>>>>> Having spent a while playing with - gasp! - non-XMPP based chat
>>>>> systems, I'm quite taken with the notion that some kind of Inbox might be
>>>>> rather useful to us.
>>>>> Currently, there is Erlang Solutions (ESL)'s Inbox, which is
>>>>> essentially a duplication of MAM with some chat state tracking. It's more
>>>>> than just that, of course, but the essential concept I see is that it's a
>>>>> different, but largely equivalent interface to MAM, with the concept of an
>>>>> unread counter added.
>>>>> Instagram, on the other hand, has no roster, as such, and its Inbox
>>>>> simply lists (recent) conversations, in much the same way as a client might
>>>>> display them. Each record contains the conversation's participants, and the
>>>>> most recent message. Things like presence subscription, in the Instagram
>>>>> model, are simply the open conversations.
>>>>> We do have a roster, of course, and we're putting more things into it
>>>>> - MIX channels, MUC Light in ESL's case, and so on.
>>>>> This makes me wonder if the right way to design an Inbox is actually
>>>>> to enhance our Roster with MAM and state awareness, and make it the
>>>>> conversation information hub for IM.
>>>>> Let's suppose that the nature of what is "unread" is equivalent across
>>>>> all clients of a particular user, to begin with.
>>>>> If a client requests the inbox "since" a particular point, it would
>>>>> then receive a series of records:
>>>>> First, a set of N records similar to a roster item, containing a jid,
>>>>> subscription state, the last archive-id received in the conversation, and
>>>>> the number of unacknowledged (by some definition) messages. Our roster also
>>>>> includes groups and a name; we could also include the type (MUC, MIX, or a
>>>>> user), the full message, etc - these are all optimisations.
>>>>> We do not, actually, need the numbers of unread messages - a client
>>>>> seeing that the last archive-id isn't in its cache knows the conversation
>>>>> has messages that are unread to it, at least. But if we can track message
>>>>> read state, that's useful for multi-device.
>>>>> Finally, an update message to indicate the current point, where things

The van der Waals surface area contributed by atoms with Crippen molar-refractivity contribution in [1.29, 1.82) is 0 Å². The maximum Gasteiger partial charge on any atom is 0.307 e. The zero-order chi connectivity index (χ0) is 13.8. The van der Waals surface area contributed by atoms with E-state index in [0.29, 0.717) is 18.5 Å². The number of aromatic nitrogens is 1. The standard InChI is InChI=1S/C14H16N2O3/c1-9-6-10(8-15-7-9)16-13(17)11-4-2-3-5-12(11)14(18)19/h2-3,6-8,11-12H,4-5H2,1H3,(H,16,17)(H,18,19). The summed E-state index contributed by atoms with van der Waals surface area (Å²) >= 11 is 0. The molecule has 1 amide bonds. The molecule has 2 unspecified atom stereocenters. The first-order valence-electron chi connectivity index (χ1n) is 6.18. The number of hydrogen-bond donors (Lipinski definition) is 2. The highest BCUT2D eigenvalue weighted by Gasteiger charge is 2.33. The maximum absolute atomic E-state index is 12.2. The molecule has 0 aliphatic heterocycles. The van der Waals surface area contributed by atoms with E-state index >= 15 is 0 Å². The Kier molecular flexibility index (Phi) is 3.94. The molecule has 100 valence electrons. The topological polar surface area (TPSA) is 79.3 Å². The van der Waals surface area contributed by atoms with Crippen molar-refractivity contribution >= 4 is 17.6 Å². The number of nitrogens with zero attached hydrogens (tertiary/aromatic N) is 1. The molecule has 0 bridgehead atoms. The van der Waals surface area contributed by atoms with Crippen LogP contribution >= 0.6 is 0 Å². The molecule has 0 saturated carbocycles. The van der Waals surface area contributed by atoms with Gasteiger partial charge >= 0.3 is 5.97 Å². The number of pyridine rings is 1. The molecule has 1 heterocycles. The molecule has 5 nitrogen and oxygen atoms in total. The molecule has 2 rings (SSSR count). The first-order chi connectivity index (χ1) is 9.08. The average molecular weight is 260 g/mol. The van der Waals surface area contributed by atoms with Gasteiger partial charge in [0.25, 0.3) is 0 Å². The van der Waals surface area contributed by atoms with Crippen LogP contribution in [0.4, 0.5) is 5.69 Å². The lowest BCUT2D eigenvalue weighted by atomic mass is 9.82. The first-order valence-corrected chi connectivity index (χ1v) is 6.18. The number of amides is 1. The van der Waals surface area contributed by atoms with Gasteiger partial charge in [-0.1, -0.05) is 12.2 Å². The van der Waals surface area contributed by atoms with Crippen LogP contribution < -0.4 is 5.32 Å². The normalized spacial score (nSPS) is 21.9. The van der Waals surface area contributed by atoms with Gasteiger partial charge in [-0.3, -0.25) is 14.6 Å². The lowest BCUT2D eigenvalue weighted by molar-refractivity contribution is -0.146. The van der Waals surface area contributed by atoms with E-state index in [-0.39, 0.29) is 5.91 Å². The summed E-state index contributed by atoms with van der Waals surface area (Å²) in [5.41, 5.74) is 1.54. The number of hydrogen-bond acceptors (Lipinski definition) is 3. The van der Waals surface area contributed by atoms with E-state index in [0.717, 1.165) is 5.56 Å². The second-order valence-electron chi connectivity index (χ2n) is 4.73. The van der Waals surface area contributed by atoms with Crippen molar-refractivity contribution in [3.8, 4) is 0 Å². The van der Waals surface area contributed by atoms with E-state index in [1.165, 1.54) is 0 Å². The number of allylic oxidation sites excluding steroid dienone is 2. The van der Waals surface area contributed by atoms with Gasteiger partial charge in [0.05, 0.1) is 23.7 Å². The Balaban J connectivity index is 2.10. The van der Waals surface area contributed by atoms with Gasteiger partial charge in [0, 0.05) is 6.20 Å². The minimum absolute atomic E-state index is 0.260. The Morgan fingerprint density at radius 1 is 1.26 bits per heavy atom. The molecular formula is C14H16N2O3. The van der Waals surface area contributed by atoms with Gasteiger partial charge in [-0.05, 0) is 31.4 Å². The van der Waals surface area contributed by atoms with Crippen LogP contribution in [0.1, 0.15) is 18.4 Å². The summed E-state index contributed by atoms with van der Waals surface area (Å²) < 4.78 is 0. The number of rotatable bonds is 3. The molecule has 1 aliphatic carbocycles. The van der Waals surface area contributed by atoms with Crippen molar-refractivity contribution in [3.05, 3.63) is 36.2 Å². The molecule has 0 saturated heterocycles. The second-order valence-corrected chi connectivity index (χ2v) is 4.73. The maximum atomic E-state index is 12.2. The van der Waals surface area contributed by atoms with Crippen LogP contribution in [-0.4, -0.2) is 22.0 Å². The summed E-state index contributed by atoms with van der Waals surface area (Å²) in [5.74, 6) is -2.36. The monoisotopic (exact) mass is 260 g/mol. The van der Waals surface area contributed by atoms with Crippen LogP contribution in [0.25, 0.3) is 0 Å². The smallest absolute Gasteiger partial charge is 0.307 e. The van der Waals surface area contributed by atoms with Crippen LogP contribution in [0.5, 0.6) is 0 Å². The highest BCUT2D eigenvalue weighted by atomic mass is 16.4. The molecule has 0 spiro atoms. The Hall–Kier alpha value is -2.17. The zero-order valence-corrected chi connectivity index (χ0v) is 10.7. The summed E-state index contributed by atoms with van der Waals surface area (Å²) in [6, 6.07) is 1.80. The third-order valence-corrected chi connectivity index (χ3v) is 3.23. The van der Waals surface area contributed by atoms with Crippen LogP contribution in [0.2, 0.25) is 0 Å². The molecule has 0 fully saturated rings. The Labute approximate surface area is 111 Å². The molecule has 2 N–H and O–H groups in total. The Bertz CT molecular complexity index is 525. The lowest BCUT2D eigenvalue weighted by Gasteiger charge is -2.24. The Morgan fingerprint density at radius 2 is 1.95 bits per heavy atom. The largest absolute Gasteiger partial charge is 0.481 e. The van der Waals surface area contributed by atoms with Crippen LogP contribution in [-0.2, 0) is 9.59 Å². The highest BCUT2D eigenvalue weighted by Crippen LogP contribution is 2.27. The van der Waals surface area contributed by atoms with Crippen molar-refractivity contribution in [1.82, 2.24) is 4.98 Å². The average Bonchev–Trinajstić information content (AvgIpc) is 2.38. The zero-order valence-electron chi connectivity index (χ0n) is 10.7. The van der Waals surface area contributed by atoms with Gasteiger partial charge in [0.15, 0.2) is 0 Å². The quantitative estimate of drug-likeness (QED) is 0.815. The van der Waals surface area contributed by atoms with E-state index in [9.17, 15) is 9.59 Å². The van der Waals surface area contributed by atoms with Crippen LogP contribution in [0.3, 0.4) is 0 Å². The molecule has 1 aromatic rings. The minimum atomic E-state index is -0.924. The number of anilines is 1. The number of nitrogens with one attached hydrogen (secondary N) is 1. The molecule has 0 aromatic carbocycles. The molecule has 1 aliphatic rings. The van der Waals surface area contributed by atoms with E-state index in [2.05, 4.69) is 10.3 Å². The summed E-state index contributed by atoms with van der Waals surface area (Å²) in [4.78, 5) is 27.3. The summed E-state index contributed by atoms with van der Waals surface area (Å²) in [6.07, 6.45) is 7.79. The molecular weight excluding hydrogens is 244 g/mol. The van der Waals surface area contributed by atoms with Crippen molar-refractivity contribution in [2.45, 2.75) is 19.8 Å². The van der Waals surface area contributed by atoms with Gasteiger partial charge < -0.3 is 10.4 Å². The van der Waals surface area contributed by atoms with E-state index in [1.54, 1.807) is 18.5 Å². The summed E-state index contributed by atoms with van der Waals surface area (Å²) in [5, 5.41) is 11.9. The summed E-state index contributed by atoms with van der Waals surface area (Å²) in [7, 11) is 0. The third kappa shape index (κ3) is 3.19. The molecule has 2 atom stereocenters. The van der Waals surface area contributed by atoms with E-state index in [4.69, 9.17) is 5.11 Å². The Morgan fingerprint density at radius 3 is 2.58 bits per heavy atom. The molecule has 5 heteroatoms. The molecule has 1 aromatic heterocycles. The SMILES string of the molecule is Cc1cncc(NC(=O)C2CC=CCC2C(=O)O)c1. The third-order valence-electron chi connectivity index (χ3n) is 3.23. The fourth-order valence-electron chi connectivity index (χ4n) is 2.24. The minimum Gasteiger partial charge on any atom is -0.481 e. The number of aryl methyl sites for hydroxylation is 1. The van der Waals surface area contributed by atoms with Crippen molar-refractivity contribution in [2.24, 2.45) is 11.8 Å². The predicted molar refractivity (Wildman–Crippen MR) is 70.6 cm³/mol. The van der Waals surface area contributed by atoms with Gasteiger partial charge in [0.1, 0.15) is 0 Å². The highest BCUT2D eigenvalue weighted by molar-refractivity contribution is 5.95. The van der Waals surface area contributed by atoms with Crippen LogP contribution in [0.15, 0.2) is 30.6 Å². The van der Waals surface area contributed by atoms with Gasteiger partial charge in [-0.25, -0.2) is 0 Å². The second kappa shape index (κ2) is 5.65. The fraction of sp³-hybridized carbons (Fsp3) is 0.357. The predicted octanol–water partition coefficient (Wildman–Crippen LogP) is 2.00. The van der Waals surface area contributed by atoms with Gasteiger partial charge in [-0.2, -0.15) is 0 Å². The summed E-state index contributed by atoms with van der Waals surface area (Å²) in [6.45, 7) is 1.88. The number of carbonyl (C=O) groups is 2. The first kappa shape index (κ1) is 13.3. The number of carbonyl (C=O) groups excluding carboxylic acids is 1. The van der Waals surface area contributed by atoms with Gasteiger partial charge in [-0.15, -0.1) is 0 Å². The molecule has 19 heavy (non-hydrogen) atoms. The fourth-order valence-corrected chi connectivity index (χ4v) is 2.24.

>>>>> change. I would use an archive-id again here - even if the thing causing
>>>>> the update isn't an archived message at all. This allows a client to ask
>>>>> for the archive either since a particular message, or since an event.
>>>>> You'll note I'm not building this directly on PubSub in the XEP-0060
>>>>> (or XEP-0163) sense - instead I'm proposing building this on the existing
>>>>> Roster and MAM.
>>>>> So:
>>>>> <iq type='get' id='some-id'>
>>>>>   <query xmlns='jabber:iq:roster' ver='last-archive-id'>
>>>>>     <inbox xmlns='urn:xmpp:inbox'><!-- Add enhanced inbox info -->
>>>>>       <messages/><!-- Include the entire last message? -->
>>>>>       <unread/><!-- Include unread count -->
>>>>>     </inbox>
>>>>>    </query>
>>>>> </iq>
>>>>> I'd dearly love to return updates using <message/>, MAM-style,
>>>>> actually. But let's say we stick with the roster design, the pushes look
>>>>> like:
>>>>> <iq from='romeo at montague.lit' id='b2gs90j5' to='romeo at montague.lit/home'
>>>>> type='set'>
>>>>>      <query xmlns='jabber:iq:roster' ver='ver42'>
>>>>>        <item jid='bill at shakespeare.lit' subscription='both'>
>>>>>           <unread count='4'/>
>>>>>           <stanza-id id='ver42' xmlns='...'/>
>>>>>           <message ...>
>>>>>                <body>Yeah, sure - whenever you like.</body>
>>>>>           </message>
>>>>>      </query>
>>>>>    </iq>
>>>>> Any message "counts" for updating the roster version, by dint of
>>>>> unifying the namespace of stanza-id (for archive) and roster version. So
>>>>> any new message arriving updates the current point of the roster as well,
>>>>> and any new change in the roster changes the archive pointer similarly.
>>>>> Updating the shared unread count could be by Carbonizing the
>>>>> read-receipts (or similar), and using the stanza-id from that, or by an
>>>>> explicit roster push. Either's good - I think the roster pushes are more
>>>>> explicit, which is helpful.
>>>>> I'm fully expecting some push-back here. Comments are, of course,
>>>>> welcome.
>>>>> Dave.
>>>>> _______________________________________________
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>>>>> _______________________________________________
>>>> --
>>>> Andrew Nenakhov
>>>> CEO, Redsolution, Inc.
>>>> https://redsolution.com <http://www.redsolution.com/>
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>> --
>> Andrew Nenakhov
>> CEO, Redsolution, Inc.
>> https://redsolution.com <http://www.redsolution.com/>
> --
> Andrew Nenakhov
> CEO, Redsolution, Inc.
> https://redsolution.com <http://www.redsolution.com/>
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Andrew Nenakhov
CEO, Redsolution, Inc.
https://redsolution.com <http://www.redsolution.com>